Universal Music Group has partnered with Curio, a non-fungible token platform, to develop collections of NFT’s for their record labels and artists.
The deal is an important step toward a potential new source of revenue for the world’s largest music company, which, like its rivals, relies heavily on streaming music for its financial survival. .
Curio will also serve as an online point of sale where fans will be able to purchase NFT’s officially licensed, starting in March with a collaboration between Capitol Music Group and British singer-songwriter Calum Scott.
Michael Nash, executive vice president of digital strategy for Universal Music Group, said that the NFTs and Web3, the next generation of the Internet built on blockchain technology, present an opportunity for labels and artists to create one-of-a-kind digital products for their fans at a time when streaming has made access to music is omnipresent.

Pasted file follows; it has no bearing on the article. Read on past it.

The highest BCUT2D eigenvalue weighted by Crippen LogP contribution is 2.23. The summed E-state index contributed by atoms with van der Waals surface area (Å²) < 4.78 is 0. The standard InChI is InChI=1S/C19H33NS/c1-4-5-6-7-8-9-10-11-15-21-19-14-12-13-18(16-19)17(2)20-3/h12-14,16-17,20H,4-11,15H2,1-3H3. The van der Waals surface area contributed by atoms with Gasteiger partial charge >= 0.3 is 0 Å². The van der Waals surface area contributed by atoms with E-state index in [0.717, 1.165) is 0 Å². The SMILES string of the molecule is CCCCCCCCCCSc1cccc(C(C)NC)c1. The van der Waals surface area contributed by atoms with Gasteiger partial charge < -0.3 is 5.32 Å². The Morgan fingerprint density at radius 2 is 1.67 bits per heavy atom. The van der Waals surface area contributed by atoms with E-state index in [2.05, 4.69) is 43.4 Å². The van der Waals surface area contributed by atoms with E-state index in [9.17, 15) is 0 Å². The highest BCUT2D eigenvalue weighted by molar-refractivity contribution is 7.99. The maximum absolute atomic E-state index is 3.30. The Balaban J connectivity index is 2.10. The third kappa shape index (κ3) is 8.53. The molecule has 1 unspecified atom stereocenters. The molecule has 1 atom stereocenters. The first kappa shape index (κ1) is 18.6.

“With Web3 we have the opportunity to have ownership as well as access,” Nash told Reuters in an interview. NFTs are unique data files that can be music, art, and much more.
“With all the innovation that is happening around Web3 and NFTs, we have the opportunity to offer all kinds of digital products that provide that property (…) And scarcity is imposed technologically, so you can attract collectors,” Nash said.
In Curio, Universal found an executive well-versed in its business, as co-founder and co-CEO Ben Arnon previously worked at Universal Music Group. One of Curio’s advisers, Marc Geiger, is the former head of music for the William Morris Endeavor talent agency.
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NFTs come to the music industry thanks to Universal Music